INTERDEPENDENCE OF INDUSTRIES AND KEY ECONOMIC SECTORS BASED ON LINKAGE INDICES: EMPHASIS ON AGRICULTURE
Interdependence of Industries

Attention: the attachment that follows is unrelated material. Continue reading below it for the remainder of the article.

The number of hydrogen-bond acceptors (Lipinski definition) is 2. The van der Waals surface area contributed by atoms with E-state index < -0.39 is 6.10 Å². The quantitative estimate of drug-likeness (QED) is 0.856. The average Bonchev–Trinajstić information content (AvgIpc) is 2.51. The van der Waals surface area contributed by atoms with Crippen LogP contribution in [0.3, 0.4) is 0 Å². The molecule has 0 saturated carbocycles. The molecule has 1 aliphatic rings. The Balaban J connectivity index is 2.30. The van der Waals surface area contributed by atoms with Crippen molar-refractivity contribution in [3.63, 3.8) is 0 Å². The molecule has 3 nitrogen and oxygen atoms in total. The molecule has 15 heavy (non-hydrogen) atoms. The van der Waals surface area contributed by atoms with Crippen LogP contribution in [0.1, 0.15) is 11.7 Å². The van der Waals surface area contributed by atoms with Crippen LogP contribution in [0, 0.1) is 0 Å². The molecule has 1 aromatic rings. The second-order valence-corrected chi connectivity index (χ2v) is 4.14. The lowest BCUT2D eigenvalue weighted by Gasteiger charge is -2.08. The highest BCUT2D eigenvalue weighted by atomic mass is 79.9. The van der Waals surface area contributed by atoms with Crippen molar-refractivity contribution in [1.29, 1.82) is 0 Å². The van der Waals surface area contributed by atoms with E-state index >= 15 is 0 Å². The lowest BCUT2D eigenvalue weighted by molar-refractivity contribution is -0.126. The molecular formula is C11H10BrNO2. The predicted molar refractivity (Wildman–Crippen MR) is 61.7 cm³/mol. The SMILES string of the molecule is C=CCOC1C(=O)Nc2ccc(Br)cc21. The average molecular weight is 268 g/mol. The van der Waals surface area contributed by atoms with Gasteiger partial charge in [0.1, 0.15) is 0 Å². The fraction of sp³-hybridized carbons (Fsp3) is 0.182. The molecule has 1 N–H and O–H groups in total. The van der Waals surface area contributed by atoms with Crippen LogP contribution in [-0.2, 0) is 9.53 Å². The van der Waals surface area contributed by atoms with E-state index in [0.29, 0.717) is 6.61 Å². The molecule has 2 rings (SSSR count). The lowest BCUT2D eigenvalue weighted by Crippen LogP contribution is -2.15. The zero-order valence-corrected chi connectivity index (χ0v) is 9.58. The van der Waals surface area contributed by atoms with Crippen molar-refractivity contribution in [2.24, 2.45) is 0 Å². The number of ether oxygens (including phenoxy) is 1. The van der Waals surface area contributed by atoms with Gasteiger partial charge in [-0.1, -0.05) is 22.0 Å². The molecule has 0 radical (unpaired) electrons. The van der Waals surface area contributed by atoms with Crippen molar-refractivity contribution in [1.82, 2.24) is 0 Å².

Inter-sectoral linkage using input-output table provides proper strategies for future economic development where the sectors with the highest linkages rouse rapid progress of production, income, and employment. The linkage indices identify the key sectors of the economy that influence efficient application of resources and hence the study will aid the planners and policy makers in resource allocation. The study examined the different empirical measures of inter-industry linkages, inter-dependent of industries and identified the key sectors of an economy. Chenery-Watanabe, Rasmussen, Cella, Harrigan-McGilvray, Dietzenbacher-Van der Linden, and pure linkage techniques were applied for the Bangladesh data. An input output table with 79 sectors constructed and updated by The Bangladesh Institute of Development Studies was used. Agricultural and service sectors showed low backward linkage indices due to input dependence but some of the agro-processing sectors and garments industry occupied higher backward linkage due to heavy dependence on input supplies from the other sectors. Manufacturing sectors were considered as dominant sectors due to higher Rasmussen's 'backward' linkage indices with the least coefficient of variation. Livestock, forestry and cotton were the key agricultural sectors having higher forward linkage indices (1.694, 1.478 and 1.412, respectively) with comparatively low coefficient of variation (2.866, 2.975 and 3.623, respectively). Among the manufacturing industries machinery, other chemicals, fertilizer and readymade garments were the higher ranked backward linkage indices (1.509, 1.443, 1.429 and 1.376, respectively) with low coefficient of variation (4.182, 4.745, 3.335 and 3.538, respectively). The forward linkage indices of Cella and pure linkage methods were very close. Among the service sectors trade, transport, housing and banking were the key sectors according to Cella, Harrigan-McGilvray, Dietzenbacher-Van der Linden, and pure linkage methods. The ranking of sectors was close related for these methods but there was no common sector for both backward (accept rice milling) and forward linkage indices in the comparison of the top ten sectors. Economic impact of the imported inputs embodied in garment export must be evaluated. Investment policy should be made based on inter-industry linkages for adequate employment creation. Interrelationships and relative linkages between agricultural sub sectors should be modeled.
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